Mother, on the prospective groom: ”The young man is very well spoken of. His aunt, Mrs. Martha Derenzy, was saying the other day that there is not a finer young man in town:–so steady, and so unlike the idle dashers of the day! He will spend a quiet evening playing dummy whist with her, and then go home, with his umbrella, in the rain, with as much good-nature as if he had been doing the thing he liked best in the world.”
Aunt: ”Umph!—rather creep-mousy for a young man of eight-and-twenty…I conclude your errand with me is to consult about your terms with Sir Brooke?”
Mother: “Terms? Surely I told you before, that Frederica acknowledges always having felt a preference for Rawleigh over the rest of her admirers; and that I entertain no doubt she will accept him at once.”
Aunt: “Yes, yes! I Understand. She will ask ‘time to become better acquainted with him;’—eat half-a-dozen dinners in his company;–spoil a row or two of netting while he sits whispering nonsense and pulling her workbox to pieces;–and finally, vouchsafe to give that consent at the end of a fortnight, which she might bestow with quite as good a grace this very day. All those young-lady etiquettes are perfectly understood. But what do you mean to ask for her?”
They discuss the issue of pin money (the allowance granted a wife after marriage), the mother professing to be too high minded, and insisting her daughter is too innocent and too far above such mundane matters as money to care at all. The aunt returns the next day (…when Lady Olivia Tadester flustered her way into the drawing room, with her lustering pelisse rustling at every step, like a plantation of aspen) and deliberately bores away the young man so she can talk business with mother and daughter both.
At first the mother sticks to her high-mindedness, maintaining at her marriage her spouse said they would share a common purse.
”It must have been a very uncommon one, if it did not give you occasion to repent the bargain. A man who sets out by telling his wife ‘as long as I have a shilling, sixpence of it is yours’ generally takes care to never have more than a shilling at his disposal…”
Frederica, at least, considers her aunt’s words, finally admitting: ””No,” said Frederica musingly. “I certainly should not like to trouble him with my personal expenses. It is unwise on the part of any woman to allow her husband to discover of what shreds and patches her sex is composed.”
Wasn’t it the sensible Charlotte Lucas who, before she flattered Mr. Collins into making himself the happiest of men, said it was better to know as little as possible about the prospective person one was to marry?
There’s an interesting tension here between romance and reality: the implication that women (and men) must hide their true natures in order to win a spouse doesn’t promise a lasting romance, does it? And yet that is exactly what the silver fork novels want us to believe.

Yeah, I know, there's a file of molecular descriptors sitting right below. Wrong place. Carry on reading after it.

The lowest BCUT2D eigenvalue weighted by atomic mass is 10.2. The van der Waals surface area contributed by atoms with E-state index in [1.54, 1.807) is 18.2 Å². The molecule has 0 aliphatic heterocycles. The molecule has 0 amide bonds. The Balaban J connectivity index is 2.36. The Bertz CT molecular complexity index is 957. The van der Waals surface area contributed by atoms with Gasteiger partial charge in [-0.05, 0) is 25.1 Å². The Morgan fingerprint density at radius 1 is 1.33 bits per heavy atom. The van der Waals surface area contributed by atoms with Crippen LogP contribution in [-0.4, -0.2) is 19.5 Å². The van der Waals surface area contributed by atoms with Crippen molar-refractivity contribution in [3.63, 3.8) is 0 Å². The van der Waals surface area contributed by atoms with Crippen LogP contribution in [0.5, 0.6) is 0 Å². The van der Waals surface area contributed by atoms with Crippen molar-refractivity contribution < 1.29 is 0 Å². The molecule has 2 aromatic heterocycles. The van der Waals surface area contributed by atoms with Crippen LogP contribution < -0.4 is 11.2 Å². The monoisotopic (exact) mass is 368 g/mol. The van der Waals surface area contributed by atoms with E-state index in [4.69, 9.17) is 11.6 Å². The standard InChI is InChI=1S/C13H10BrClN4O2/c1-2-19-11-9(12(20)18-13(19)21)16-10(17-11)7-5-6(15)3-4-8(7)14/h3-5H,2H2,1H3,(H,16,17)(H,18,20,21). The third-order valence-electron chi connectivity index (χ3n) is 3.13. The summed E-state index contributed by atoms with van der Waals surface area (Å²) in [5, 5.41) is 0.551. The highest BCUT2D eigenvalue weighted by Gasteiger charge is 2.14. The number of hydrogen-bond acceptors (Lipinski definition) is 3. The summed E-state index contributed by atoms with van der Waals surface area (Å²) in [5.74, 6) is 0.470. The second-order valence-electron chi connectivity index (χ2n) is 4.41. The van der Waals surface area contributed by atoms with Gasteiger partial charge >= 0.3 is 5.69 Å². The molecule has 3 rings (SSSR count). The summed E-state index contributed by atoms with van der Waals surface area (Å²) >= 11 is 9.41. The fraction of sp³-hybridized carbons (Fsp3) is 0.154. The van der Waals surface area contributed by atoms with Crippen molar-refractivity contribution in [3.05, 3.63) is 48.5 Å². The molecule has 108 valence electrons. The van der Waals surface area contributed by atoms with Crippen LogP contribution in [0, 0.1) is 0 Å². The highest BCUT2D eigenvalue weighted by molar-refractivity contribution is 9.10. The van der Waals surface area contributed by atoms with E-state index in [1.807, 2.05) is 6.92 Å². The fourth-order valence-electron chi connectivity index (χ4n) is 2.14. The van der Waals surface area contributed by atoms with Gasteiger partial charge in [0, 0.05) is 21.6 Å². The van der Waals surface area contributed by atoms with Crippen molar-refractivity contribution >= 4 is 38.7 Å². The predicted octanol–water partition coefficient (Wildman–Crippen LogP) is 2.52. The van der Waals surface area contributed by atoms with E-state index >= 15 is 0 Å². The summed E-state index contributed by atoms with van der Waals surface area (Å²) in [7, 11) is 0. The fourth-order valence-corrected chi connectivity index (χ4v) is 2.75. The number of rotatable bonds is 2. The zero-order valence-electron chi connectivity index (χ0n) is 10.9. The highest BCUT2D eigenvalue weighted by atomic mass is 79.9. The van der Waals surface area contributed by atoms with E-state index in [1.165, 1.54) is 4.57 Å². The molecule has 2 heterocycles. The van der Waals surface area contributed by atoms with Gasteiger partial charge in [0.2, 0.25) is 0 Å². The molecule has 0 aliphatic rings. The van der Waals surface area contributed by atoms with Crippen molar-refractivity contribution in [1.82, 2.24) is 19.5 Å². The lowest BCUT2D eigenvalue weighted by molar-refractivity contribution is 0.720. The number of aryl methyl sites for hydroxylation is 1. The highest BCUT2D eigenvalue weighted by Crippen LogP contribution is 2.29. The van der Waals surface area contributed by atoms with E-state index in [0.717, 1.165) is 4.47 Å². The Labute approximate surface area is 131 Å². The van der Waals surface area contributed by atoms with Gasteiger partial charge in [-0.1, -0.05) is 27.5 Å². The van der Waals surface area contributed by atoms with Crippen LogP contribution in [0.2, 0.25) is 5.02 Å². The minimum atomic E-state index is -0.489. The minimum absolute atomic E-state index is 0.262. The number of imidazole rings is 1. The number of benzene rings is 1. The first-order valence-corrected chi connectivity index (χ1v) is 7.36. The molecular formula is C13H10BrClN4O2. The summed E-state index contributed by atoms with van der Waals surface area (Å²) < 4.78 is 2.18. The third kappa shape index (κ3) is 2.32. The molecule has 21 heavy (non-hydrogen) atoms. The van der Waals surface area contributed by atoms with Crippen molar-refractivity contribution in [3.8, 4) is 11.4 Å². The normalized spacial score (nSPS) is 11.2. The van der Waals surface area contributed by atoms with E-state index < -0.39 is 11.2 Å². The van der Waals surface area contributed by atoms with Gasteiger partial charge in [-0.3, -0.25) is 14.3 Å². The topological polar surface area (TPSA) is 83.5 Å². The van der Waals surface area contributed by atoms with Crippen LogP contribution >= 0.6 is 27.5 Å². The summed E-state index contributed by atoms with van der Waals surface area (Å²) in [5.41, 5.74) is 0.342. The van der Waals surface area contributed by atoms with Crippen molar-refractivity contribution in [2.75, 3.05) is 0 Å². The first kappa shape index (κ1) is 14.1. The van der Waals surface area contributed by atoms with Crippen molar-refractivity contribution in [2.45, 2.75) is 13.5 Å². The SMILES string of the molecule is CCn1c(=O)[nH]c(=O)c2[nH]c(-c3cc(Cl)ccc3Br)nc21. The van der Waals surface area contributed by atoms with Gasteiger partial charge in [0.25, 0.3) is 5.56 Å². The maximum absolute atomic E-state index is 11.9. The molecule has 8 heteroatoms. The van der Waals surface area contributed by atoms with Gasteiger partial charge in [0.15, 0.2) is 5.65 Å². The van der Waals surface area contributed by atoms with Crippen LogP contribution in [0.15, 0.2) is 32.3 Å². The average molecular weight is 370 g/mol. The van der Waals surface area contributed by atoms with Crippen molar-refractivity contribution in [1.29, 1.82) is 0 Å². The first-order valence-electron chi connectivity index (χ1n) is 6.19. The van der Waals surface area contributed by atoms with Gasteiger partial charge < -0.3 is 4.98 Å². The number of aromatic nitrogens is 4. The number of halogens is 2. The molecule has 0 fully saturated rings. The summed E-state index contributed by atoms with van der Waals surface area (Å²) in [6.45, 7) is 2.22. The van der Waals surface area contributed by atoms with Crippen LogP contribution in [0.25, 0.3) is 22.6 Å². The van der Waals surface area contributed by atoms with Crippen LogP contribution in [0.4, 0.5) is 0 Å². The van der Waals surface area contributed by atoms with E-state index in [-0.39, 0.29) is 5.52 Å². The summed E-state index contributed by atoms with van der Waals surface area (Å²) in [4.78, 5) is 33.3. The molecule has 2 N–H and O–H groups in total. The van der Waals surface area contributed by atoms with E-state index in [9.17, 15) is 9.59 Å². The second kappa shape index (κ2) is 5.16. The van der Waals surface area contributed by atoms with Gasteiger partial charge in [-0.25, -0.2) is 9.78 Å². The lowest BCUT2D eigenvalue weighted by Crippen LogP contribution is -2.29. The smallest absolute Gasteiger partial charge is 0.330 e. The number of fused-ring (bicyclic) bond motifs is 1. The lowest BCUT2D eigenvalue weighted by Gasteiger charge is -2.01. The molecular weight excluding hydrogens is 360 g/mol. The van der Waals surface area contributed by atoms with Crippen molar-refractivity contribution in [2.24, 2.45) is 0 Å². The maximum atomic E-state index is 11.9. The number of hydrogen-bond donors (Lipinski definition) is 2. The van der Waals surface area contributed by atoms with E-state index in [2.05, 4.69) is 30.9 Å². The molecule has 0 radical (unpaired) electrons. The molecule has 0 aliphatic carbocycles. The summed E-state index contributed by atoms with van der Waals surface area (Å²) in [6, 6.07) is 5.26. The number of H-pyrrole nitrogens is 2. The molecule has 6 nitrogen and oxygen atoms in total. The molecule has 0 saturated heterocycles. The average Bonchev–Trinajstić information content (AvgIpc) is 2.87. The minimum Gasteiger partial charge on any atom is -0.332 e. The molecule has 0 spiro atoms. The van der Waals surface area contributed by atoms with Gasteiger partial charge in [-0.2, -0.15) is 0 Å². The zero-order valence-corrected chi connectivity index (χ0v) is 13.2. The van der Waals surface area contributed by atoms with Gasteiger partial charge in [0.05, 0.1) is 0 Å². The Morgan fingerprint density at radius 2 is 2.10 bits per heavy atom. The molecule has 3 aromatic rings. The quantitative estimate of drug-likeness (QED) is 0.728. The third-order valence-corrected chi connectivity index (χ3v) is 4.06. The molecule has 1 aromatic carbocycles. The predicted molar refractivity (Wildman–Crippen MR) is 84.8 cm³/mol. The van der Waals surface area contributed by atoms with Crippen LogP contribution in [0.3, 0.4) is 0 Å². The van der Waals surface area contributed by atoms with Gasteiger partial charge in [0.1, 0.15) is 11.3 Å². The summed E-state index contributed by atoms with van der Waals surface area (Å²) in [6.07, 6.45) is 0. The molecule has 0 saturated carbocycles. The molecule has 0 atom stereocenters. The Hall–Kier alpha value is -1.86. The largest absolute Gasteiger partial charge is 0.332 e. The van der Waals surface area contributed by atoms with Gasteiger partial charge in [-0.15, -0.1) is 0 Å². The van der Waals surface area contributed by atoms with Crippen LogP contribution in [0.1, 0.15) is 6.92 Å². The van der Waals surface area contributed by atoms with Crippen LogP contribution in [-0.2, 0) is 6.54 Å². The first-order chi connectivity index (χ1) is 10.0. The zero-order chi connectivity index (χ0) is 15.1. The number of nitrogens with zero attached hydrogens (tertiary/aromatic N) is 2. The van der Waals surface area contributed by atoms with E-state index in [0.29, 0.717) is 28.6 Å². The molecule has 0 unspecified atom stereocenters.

By the nineteenth century, people in literature, at least, did not want to have their spouses chosen for them, nor did readers admire those who made marriage into a business transaction. Male and female readers both wanted romance, however the romantic partner had to come not only with a spotless reputation but good looks, wealth, and social position. Being “in love” lifted the marriage above the dreary mundanity of a successful business coup.
Speaking of money, back to Mrs. Gore and Pin Money:
Frederica’s mother sighs and admits that when she bore her son, her delighted spouse gave her a five hundred pound note—but then for years afterward, if she needed money, he said, “All that five hundred gone so soon?”
The description of the young couple’s courtship is delightful. His interest veers between Frederica and a Miss Mapleberry, whose family he visits… with six unmarried daughters;–one of those large, lively, good-humoured, singing, dancing, riding, chatting families, where a young man seeking a wife is apt to fall in love with the joint-stock merit and animation of the group; and to feel quite astonished on discovering, after his union with Harriet or Jane, how moderate a proportion he has received in his lawful sixth of the music, information, accomplishments, and good-humoured gossipry of the united tribe.”
He wavers. She drinks oceans of healing camphor-julep to cure her nervous headaches at seeing him dancing with Miss Mapleberry. Then she steels herself to smile on a couple of his rivals, and he promptly discovers his passion and proposes, whereupon her disorder was radically cured–or perhaps it might have found its way to Laura Mapleberry.
The story involves a lot of characters, but the romance is really between Frederica’s wild brother and his mysterious beloved, ending with a last line (after satisfaction for all) that made me laugh out loud.
Gore’s novels are hard to come by, except in badly scanned e-editions, but they are immense fun to read as they lay down the path that modern romance novels eventually followed.
The most memorable of these show the delicate balancing act between how we wish life could be and how it really is, both socially and emotionally. Plus a lot of vicarious fun with duels, ballroom passions, country house visits, and an endless supply of beautiful clothes.